EMDR is a type of psychotherapy that helps people recover from difficult memories, especially traumatic ones. Many people recovering from addiction have difficult memories from the past, memories that led to the addiction or were caused by use and drinking. About 60% of people in recovery have experienced major trauma in their lives. Some of these old memories lead to repeated relapses.
Starting with the symptoms or complaints in your life today, your EMDR Therapy Vancouver therapist will help you identify the memories that are contributing to your current difficulties. Following a procedure developed, therapists reprocess old memories to help solve current problems. That’s where the long name comes from eye movement desensitization and reprocessing. Eye movements were included when this technique was first used. Nowadays, customers can choose which type of bilateral stimulation they like best.
During early recovery, it is always best to develop a solid recovery program with lots of support before starting in-depth psychotherapy. However, some issues may be resolved sooner than you think. Sometimes people in recovery get clogged or relapse because these old wounds haven’t healed. Your therapist will help you determine when it is best to start working on EMDR in your recovery.
EMDR therapy promotes natural healing.
Just as the human body has a built-in healing process for threats to physical health, so too does mental health after experiencing a trauma or emotional trauma. Our minds continuously connect us to health and survival. It was discovered that bilateral stimulation, alternating between the right and left sides of the brain, accelerates the natural process of returning to mental health.
EMDR treatment theory
Memories of traumatic experiences are stored in frozen memory networks. Cannot connect to other adaptive memory networks. The natural healing process goes sideways. With EMDR therapy, traumatic memories can be “unfixed” and linked to more adaptive and healthy memories. The exact way EMDR therapy works is not yet understood, but it has been studied extensively and has been found to be a very effective treatment for dealing with traumatic memories.
Uncovering the Traumatic Memory Network
After taking a history and preparing, the therapist will ask you to identify the images, emotions, self-beliefs, and bodily sensations associated with difficult memories. When you do this, your frozen trauma memory network is activated or turned on and ready to connect with healthier and more adaptive memories, associations, and thoughts. Remembering the shock or trauma-related associations can be painful, but the sessions provide support and tools to help you manage the emotions that arise. This includes Safe Place Exercises and positive internal resources you can use to self-soothe. This provides a way to disable old trauma memory networks when needed or desired and to slow down processing when desired.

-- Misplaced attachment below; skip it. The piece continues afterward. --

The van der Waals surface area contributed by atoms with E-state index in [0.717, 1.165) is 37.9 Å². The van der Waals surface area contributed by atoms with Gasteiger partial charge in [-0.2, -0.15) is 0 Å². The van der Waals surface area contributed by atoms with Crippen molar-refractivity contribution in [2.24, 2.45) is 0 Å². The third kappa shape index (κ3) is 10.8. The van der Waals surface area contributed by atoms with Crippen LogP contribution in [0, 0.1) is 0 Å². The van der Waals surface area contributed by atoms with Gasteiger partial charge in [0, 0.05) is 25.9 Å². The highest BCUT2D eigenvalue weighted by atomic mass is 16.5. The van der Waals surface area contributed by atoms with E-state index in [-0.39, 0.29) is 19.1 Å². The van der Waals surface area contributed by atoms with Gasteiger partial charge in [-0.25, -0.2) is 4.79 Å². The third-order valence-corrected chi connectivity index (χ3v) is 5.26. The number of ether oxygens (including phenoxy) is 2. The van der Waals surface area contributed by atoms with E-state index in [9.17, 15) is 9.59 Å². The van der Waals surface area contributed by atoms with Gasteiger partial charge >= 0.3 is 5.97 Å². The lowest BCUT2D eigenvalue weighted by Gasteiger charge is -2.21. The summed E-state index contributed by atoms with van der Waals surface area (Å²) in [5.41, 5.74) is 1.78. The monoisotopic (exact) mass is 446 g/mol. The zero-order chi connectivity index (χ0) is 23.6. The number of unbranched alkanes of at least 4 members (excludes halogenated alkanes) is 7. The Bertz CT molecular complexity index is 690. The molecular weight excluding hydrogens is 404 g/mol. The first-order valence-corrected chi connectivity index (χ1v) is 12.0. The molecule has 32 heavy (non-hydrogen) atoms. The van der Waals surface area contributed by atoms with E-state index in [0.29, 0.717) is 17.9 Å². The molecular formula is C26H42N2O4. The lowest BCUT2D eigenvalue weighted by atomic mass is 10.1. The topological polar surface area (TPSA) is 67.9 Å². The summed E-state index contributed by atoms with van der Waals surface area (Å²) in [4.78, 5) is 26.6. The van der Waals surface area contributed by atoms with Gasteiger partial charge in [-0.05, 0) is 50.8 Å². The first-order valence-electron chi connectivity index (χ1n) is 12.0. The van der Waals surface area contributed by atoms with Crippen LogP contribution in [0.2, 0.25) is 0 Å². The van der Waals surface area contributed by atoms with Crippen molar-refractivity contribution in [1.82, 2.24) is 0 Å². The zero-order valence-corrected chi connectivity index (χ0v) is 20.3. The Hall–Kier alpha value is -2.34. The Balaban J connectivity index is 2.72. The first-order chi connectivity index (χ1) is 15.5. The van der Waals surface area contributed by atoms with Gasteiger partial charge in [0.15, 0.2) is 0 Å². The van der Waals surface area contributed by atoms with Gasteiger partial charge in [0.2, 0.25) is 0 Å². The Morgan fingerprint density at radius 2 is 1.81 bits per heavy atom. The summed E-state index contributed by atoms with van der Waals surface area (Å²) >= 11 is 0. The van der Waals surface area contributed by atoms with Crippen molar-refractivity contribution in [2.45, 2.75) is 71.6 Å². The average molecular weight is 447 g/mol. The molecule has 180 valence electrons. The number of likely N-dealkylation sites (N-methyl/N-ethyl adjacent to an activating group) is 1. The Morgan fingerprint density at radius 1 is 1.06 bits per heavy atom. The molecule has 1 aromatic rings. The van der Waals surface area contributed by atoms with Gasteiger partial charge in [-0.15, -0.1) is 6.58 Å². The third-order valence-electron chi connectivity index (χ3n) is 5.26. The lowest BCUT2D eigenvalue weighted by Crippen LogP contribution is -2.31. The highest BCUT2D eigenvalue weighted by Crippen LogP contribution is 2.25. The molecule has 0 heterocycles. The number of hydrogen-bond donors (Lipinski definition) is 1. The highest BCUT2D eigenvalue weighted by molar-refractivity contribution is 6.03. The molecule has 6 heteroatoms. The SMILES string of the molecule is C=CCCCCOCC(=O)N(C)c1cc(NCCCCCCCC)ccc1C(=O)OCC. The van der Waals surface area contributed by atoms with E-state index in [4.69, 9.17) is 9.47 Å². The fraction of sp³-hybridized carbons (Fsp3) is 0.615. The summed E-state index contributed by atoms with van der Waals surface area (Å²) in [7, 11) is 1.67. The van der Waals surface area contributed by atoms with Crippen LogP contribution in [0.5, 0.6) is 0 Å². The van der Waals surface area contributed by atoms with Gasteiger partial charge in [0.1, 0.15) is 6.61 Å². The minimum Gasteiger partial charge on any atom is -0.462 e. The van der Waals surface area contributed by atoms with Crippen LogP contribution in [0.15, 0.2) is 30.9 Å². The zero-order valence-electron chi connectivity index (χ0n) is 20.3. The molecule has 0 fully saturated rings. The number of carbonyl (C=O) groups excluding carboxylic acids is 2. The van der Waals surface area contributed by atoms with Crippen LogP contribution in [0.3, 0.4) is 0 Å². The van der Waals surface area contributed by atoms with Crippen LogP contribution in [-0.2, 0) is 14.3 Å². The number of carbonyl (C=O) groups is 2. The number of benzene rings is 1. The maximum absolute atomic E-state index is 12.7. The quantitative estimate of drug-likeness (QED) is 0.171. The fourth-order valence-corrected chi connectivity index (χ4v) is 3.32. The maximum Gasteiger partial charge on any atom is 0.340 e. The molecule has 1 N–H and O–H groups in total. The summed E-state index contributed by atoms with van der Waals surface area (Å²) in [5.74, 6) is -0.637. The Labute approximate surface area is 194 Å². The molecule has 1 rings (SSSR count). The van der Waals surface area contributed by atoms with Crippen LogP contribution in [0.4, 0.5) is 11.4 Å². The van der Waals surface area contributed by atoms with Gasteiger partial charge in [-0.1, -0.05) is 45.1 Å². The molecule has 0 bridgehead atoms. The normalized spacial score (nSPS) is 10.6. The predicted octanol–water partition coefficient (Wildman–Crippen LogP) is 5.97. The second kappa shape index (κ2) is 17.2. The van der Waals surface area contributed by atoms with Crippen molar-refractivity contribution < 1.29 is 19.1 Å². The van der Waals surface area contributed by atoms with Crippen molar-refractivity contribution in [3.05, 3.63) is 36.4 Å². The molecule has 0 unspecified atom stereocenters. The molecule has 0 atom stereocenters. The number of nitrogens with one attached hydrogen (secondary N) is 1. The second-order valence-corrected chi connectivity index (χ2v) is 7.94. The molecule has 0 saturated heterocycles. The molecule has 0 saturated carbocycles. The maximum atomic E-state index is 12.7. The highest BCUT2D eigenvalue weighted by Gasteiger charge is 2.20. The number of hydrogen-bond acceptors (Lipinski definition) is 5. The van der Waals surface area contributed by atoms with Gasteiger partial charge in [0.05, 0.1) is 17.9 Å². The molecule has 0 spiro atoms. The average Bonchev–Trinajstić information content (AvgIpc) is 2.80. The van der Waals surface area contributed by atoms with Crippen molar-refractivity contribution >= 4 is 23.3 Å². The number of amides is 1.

“On” state management
A therapist can help you experience the right balance between activation and safety for processing difficult memories. In this “zone” memories thoughts, feelings, images, feelings, and bodily sensations are activated, but “it was then and this is now” and you are safe in the present moment in the therapist’s office. While you are in an intermediate position with one foot past and one foot in the treatment room, the therapist begins the left and right stimulation. There are many different types of left and right stimulation, and you and your therapist will decide which one is best for you. Whichever type you choose, EMDR processing can help you connect to more wholesome thoughts, images, and associations. You are only aware of your thoughts, feelings, bodily sensations, and emotions as they arise while experiencing left and right stimulation. Always remember not to censor anything. This free association process evokes a variety of sensations, emotions, and thoughts as the mind works through memory. After each set of left and right stimulation, the therapist will check what you are experiencing.